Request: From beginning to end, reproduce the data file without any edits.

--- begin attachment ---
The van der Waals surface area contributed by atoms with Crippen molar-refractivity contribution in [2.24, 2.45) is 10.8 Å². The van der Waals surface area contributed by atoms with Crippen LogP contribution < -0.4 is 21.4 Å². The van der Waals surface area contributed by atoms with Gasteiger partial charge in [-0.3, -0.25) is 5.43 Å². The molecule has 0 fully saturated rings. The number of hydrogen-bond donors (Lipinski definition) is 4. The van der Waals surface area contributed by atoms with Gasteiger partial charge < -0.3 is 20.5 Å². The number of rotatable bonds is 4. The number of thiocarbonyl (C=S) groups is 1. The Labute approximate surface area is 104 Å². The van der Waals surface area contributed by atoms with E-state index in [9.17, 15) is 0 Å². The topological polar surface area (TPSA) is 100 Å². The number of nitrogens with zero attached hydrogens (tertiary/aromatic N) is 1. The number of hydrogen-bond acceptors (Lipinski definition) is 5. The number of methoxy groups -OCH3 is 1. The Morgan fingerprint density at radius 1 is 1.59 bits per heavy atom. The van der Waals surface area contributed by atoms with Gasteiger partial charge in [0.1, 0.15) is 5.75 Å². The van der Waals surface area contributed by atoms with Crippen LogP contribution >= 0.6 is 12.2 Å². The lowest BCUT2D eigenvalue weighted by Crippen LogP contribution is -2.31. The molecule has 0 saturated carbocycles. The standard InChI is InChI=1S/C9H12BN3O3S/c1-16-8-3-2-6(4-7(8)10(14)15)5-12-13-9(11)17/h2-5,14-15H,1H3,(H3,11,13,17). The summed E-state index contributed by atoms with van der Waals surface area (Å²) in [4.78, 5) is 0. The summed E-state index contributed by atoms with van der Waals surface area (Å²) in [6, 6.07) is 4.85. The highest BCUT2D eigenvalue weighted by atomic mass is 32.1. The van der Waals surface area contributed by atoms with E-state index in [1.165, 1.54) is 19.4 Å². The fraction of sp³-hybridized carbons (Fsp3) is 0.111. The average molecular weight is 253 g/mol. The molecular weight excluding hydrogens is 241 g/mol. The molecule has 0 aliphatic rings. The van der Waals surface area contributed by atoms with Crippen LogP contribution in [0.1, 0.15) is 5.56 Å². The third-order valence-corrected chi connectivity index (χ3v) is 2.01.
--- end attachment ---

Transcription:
The van der Waals surface area contributed by atoms with Crippen molar-refractivity contribution in [2.24, 2.45) is 10.8 Å². The van der Waals surface area contributed by atoms with Crippen LogP contribution < -0.4 is 21.4 Å². The van der Waals surface area contributed by atoms with Gasteiger partial charge in [-0.3, -0.25) is 5.43 Å². The molecule has 0 fully saturated rings. The number of hydrogen-bond donors (Lipinski definition) is 4. The van der Waals surface area contributed by atoms with Gasteiger partial charge < -0.3 is 20.5 Å². The number of rotatable bonds is 4. The number of thiocarbonyl (C=S) groups is 1. The Labute approximate surface area is 104 Å². The van der Waals surface area contributed by atoms with E-state index in [9.17, 15) is 0 Å². The topological polar surface area (TPSA) is 100 Å². The number of nitrogens with zero attached hydrogens (tertiary/aromatic N) is 1. The number of hydrogen-bond acceptors (Lipinski definition) is 5. The number of methoxy groups -OCH3 is 1. The Morgan fingerprint density at radius 1 is 1.59 bits per heavy atom. The van der Waals surface area contributed by atoms with Gasteiger partial charge in [0.1, 0.15) is 5.75 Å². The van der Waals surface area contributed by atoms with Crippen LogP contribution >= 0.6 is 12.2 Å². The lowest BCUT2D eigenvalue weighted by Crippen LogP contribution is -2.31. The molecule has 0 saturated carbocycles. The standard InChI is InChI=1S/C9H12BN3O3S/c1-16-8-3-2-6(4-7(8)10(14)15)5-12-13-9(11)17/h2-5,14-15H,1H3,(H3,11,13,17). The summed E-state index contributed by atoms with van der Waals surface area (Å²) in [4.78, 5) is 0. The summed E-state index contributed by atoms with van der Waals surface area (Å²) in [6, 6.07) is 4.85. The highest BCUT2D eigenvalue weighted by atomic mass is 32.1. The van der Waals surface area contributed by atoms with E-state index in [1.165, 1.54) is 19.4 Å². The fraction of sp³-hybridized carbons (Fsp3) is 0.111. The average molecular weight is 253 g/mol. The molecular weight excluding hydrogens is 241 g/mol. The molecule has 0 aliphatic rings. The van der Waals surface area contributed by atoms with Crippen LogP contribution in [0.1, 0.15) is 5.56 Å². The third-order valence-corrected chi connectivity index (χ3v) is 2.01.